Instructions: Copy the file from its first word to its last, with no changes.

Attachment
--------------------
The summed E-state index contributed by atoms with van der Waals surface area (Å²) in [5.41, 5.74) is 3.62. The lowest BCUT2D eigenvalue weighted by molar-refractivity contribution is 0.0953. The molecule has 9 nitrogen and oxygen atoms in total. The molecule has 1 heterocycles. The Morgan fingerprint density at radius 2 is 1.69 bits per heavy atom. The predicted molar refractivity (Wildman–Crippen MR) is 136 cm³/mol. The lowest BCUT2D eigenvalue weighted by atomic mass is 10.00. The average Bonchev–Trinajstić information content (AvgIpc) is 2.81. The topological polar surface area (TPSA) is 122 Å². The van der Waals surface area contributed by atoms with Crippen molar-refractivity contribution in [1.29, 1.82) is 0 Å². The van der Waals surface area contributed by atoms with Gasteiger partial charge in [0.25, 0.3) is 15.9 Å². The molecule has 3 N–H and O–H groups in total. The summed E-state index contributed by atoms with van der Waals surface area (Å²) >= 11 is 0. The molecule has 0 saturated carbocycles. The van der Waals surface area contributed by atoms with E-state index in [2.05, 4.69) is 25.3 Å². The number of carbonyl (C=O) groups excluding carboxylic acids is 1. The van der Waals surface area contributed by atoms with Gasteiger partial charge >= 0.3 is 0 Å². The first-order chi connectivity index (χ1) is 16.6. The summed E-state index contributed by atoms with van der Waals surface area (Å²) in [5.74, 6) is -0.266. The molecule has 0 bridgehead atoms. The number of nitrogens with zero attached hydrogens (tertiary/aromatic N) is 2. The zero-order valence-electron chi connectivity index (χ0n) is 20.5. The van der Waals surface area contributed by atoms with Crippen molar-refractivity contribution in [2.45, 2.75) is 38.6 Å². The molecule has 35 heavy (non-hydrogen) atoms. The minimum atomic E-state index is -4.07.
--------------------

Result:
The summed E-state index contributed by atoms with van der Waals surface area (Å²) in [5.41, 5.74) is 3.62. The lowest BCUT2D eigenvalue weighted by molar-refractivity contribution is 0.0953. The molecule has 9 nitrogen and oxygen atoms in total. The molecule has 1 heterocycles. The Morgan fingerprint density at radius 2 is 1.69 bits per heavy atom. The predicted molar refractivity (Wildman–Crippen MR) is 136 cm³/mol. The lowest BCUT2D eigenvalue weighted by atomic mass is 10.00. The average Bonchev–Trinajstić information content (AvgIpc) is 2.81. The topological polar surface area (TPSA) is 122 Å². The van der Waals surface area contributed by atoms with Crippen molar-refractivity contribution in [1.29, 1.82) is 0 Å². The van der Waals surface area contributed by atoms with Gasteiger partial charge in [0.25, 0.3) is 15.9 Å². The molecule has 3 N–H and O–H groups in total. The summed E-state index contributed by atoms with van der Waals surface area (Å²) >= 11 is 0. The molecule has 0 saturated carbocycles. The van der Waals surface area contributed by atoms with E-state index in [2.05, 4.69) is 25.3 Å². The number of carbonyl (C=O) groups excluding carboxylic acids is 1. The van der Waals surface area contributed by atoms with Gasteiger partial charge >= 0.3 is 0 Å². The first-order chi connectivity index (χ1) is 16.6. The summed E-state index contributed by atoms with van der Waals surface area (Å²) in [5.74, 6) is -0.266. The molecule has 0 bridgehead atoms. The number of nitrogens with zero attached hydrogens (tertiary/aromatic N) is 2. The zero-order valence-electron chi connectivity index (χ0n) is 20.5. The van der Waals surface area contributed by atoms with Crippen molar-refractivity contribution in [2.45, 2.75) is 38.6 Å². The molecule has 35 heavy (non-hydrogen) atoms. The minimum atomic E-state index is -4.07.